The people of the Blackfoot Nation record their history through the oral tradition; a system for writing Blackfoot language was not developed until 1963. For many Native cultures in which the oral tradition is used to record history, communicate spiritual doctrine or simply entertain, the spoken word is considered something tangible just as much as the written word can be considered tangible by a European. Canada’s Supreme Court has recognized the validity of oral histories as admissible testimony in court. Considering that “Canadian policy on Aboriginal people has been based on terrible distortions of history,” the incorporation of oral testimony into that history could not do any more than adjust its accuracy. Thus, some of the following accounts, which have been passed down orally, of what actually transpired at Blackfoot Crossing in September 1877, should be accorded no less credibility than if these accounts had been transcribed onto paper. Indeed the authorized carriers of oral history among the Blackfoot must undergo extensive preparation and testing for accuracy and details before being designated as carriers of oral histories.
“It is questionable whether a ‘mutually understood agreement’ was ever arrived at between a people representing a written culture on the one hand, and a people representing an essentially oral culture on the other.”
“[T]he oral tradition of our nations has preserved many accounts of the circumstances surrounding the making of Treaty 7 and the subsequent fulfillment of the treaty.” These accounts evidence the significant problems encountered by the Blackfoot when faced with the mandate to enter into Treaty 7. In 1877 – otsisti pakssaisstoyiih pi, or the year when the winter was open and cold – Treaty 7 was negotiated between Her Majesty through Canadian officials and the Blackfoot and other nations. The Blackfoot Nations had no word for “treaty,” and they therefore considered the process istsist aohkotspi or iitsinnaihtsiiyo’pi (the time when we made a sacred alliance). Treaty 7 elders “do not remember ever being told that the Treaty 7 First Nations had agreed to land surrender.” They thought they were entering a peace treaty. “The elders all agree that there is a fundamental problem with the written treaty because it does not represent the ‘spirit and intent’ of the agreement . . . .” For instance, the text of the treaty does not include specific terms the signatory First Nations expressly required before they would agree to the final contract.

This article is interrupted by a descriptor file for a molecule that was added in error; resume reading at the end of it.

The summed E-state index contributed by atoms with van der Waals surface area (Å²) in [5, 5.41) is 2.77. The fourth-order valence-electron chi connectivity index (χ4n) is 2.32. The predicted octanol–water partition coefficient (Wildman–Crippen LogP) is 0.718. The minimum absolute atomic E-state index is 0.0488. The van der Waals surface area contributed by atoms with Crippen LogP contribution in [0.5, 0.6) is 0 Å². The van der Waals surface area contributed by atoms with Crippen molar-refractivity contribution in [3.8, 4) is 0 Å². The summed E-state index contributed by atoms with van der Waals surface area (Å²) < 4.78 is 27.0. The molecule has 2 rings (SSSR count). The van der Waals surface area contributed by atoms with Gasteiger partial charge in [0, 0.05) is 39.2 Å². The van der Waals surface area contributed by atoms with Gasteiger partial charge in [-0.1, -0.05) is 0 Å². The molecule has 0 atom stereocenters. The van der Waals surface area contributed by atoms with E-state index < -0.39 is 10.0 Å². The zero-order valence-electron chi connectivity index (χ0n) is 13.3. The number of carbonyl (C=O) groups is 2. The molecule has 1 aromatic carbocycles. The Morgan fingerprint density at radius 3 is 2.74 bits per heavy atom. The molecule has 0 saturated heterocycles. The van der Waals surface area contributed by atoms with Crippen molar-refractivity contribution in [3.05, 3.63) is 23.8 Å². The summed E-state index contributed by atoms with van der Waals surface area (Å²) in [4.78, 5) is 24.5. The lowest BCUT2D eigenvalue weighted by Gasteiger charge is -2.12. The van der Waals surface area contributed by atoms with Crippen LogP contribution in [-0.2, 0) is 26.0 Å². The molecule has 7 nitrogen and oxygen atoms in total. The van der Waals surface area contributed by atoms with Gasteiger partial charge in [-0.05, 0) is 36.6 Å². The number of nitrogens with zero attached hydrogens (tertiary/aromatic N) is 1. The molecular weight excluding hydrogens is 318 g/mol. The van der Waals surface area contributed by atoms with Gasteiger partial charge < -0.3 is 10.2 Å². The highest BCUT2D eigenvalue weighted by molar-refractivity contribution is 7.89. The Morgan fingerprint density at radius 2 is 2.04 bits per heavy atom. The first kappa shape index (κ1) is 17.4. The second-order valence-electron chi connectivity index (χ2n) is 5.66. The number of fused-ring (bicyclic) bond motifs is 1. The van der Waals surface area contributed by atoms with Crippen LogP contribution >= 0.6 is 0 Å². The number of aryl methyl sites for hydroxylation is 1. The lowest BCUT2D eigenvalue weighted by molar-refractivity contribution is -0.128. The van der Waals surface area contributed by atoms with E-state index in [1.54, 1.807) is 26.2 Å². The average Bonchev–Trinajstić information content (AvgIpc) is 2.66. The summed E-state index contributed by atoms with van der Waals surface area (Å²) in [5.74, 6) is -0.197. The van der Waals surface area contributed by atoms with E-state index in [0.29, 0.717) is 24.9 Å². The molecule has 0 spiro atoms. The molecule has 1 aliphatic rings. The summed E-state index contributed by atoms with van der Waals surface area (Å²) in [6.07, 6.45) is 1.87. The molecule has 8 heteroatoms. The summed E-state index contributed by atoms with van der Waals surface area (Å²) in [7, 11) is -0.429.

In 1874, the North West Mounted Police (N.W.M.P.), commanded by James Macleod, arrived and were welcomed in Blackfoot territory. The Blackfoot granted their request to stay one winter in the territory, but “it’s been a long winter.” In the fall of 1875, the First Nations identified among themselves the critical issues; they passed on the substance of these issues to Jean L’Heureux, who then included them in a petition, which was then passed on to Alexander Morris, Canada’s chief negotiator. The issues identified concerned the encroachment onto their lands by Cree and Métis hunters, and the increasing scarcity of buffalo, problems that would not have arisen but for the Blackfoot promise to end warfare with the other nations. The N.W.M.P. met with the Bloods, Blackfoot, Peigan and Sarcee because those peoples suspected the N.W.M.P. was expediting white settlement on the First Nations’ lands. Commissioner Macleod promised that these issues would be fully discussed before any land would be taken, and that he had no intention of taking the First Nations’ lands, but he apparently changed his mind. Finally, the year 1877 “saw the alliance of peace between [the Treaty 7 Nations] and the Queen’s representatives at Blackfoot Crossing. The promises again were to be quickly broken.”